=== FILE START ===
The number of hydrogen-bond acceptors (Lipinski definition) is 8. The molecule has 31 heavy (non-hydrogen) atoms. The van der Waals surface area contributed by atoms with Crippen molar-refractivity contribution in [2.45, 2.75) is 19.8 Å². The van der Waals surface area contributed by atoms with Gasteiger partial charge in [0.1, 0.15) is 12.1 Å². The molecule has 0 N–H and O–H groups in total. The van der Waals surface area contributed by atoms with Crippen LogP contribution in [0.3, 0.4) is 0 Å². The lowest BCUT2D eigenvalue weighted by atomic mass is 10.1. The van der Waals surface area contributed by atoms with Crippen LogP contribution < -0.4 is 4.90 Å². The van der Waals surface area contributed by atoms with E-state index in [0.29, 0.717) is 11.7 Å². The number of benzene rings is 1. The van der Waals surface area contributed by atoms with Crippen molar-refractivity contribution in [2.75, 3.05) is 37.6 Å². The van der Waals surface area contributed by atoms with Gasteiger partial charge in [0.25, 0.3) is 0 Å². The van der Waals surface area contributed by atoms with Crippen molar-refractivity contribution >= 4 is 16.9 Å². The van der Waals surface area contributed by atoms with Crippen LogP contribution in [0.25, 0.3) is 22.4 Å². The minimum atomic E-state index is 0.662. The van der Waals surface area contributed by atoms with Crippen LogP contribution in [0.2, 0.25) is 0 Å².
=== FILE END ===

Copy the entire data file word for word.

The number of hydrogen-bond acceptors (Lipinski definition) is 8. The molecule has 31 heavy (non-hydrogen) atoms. The van der Waals surface area contributed by atoms with Crippen molar-refractivity contribution in [2.45, 2.75) is 19.8 Å². The van der Waals surface area contributed by atoms with Gasteiger partial charge in [0.1, 0.15) is 12.1 Å². The molecule has 0 N–H and O–H groups in total. The van der Waals surface area contributed by atoms with Crippen LogP contribution in [0.3, 0.4) is 0 Å². The lowest BCUT2D eigenvalue weighted by atomic mass is 10.1. The van der Waals surface area contributed by atoms with Crippen LogP contribution < -0.4 is 4.90 Å². The van der Waals surface area contributed by atoms with E-state index in [0.29, 0.717) is 11.7 Å². The number of benzene rings is 1. The van der Waals surface area contributed by atoms with Crippen molar-refractivity contribution in [2.75, 3.05) is 37.6 Å². The van der Waals surface area contributed by atoms with Gasteiger partial charge in [0.25, 0.3) is 0 Å². The van der Waals surface area contributed by atoms with Crippen molar-refractivity contribution >= 4 is 16.9 Å². The van der Waals surface area contributed by atoms with Crippen LogP contribution in [0.25, 0.3) is 22.4 Å². The minimum atomic E-state index is 0.662. The van der Waals surface area contributed by atoms with Crippen LogP contribution in [0.2, 0.25) is 0 Å².